Although full explanations of the various off-chain scaling protocols is beyond the scope of this introduction to scaling, we’ve listed some of the more prominent ones below. We’ve also included the network they’re being developed for and a brief description of them:

  • Lightning Network (Bitcoin) – Bitcoin’s Lightning Network is a transaction protocol that uses payment channels to facilitate incredibly fast payments of any size at a fraction of the cost of an onchain transaction.
  • Rollups (Ethereum) – groups of transactions put together off-chain within a smart contract. There are different varieties of Rollups including Optimistic Rollups and ZK Rollups.
  • Sidechains (Ethereum and Bitcoin) – Independent blockchains connected to a parent chain with a two-way peg. Examples include Blockstream’s Liquid Network (Bitcoin) and Skale (Ethereum)
  • Plasma (Ethereum) – a framework of secondary blockchains that only occasionally interact with the Ethereum blockchain. Each “child chain”, as they’re called, can be optimised for different use cases. Plasma chains are a bit like sidechains, only they sacrifice some functionality for additional security.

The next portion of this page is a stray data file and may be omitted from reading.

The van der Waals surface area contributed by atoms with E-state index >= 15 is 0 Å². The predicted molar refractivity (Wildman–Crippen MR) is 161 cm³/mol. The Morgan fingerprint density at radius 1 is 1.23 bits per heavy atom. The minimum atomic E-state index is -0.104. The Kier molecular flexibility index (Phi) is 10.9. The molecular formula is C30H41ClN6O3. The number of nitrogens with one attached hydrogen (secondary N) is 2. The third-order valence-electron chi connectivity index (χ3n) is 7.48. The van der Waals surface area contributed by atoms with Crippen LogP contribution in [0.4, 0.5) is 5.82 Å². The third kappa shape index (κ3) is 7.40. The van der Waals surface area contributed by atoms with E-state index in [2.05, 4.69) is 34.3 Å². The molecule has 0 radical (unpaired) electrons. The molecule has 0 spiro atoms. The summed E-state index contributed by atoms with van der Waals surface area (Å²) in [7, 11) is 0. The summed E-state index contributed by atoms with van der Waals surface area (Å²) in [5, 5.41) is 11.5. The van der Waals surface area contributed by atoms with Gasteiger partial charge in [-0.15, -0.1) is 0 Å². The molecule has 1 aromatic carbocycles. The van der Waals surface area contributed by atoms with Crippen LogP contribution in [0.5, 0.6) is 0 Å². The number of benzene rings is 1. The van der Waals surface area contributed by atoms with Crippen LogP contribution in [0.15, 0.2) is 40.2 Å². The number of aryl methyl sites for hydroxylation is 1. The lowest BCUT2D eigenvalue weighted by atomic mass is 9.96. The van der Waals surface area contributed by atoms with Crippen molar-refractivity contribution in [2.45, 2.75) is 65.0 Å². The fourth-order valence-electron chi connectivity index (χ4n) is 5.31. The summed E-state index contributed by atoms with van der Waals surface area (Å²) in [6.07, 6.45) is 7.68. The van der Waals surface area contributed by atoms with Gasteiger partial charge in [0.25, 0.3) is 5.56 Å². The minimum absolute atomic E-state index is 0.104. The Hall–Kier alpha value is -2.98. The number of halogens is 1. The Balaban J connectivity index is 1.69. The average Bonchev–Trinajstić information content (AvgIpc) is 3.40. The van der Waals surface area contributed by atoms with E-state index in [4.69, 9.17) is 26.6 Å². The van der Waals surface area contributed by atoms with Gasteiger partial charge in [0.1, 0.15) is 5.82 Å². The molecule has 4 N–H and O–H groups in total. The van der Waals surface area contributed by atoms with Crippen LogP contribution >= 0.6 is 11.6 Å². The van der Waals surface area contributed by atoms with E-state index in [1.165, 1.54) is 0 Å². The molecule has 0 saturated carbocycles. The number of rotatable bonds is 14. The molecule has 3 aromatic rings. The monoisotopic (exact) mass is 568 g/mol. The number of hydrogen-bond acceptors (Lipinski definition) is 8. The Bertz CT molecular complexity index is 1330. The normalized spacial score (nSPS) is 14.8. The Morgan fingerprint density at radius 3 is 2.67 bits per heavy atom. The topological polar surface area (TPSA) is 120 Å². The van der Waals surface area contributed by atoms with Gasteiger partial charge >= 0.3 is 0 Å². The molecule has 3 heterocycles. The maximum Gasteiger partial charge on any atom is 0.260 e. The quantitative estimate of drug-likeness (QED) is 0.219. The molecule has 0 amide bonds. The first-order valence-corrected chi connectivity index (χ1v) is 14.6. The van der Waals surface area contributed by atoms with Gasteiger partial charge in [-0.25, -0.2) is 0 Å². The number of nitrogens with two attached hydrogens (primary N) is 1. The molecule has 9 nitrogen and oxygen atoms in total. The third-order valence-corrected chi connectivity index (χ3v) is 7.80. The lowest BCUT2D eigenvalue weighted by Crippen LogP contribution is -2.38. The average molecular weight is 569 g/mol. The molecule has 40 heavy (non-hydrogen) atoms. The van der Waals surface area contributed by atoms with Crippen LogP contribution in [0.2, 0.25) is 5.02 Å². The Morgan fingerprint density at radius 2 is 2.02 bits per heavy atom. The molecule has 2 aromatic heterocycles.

• State channels (Ethereum) – a way of performing valid Ethereum transactions and other processes away from the blockchain. They’re kept secure by having the option to refer back to the main chain if they ever need to.

Scaling Blockchains: No Easy Solution!

As you can see from the sheer number of different potential scaling solutions proposed to date, increasing a blockchain’s overall capacity, and therefore utility, isn’t exactly simple. However, it’s also clear from the amount of development work going into scaling that it’s one of the biggest challenges facing the industry.

Although many newer blockchain-based cryptocurrencies claim to have found a solution to the problem, thus far, they all rely on making changes to the underlying blockchain. While these changes can result in radically faster transactions for the networks in question, they also reduce a blockchain’s overall security or increase centralization.

Ultimately, it’s up to the users themselves if speed of transactions is more important to them than decentralization and security. It’s, therefore, telling that the two networks that seem to take both decentralization and security the most seriously have the largest market capitalizations in the industry. Put simply, it’s not all about which blockchain can process the most number of transactions per second.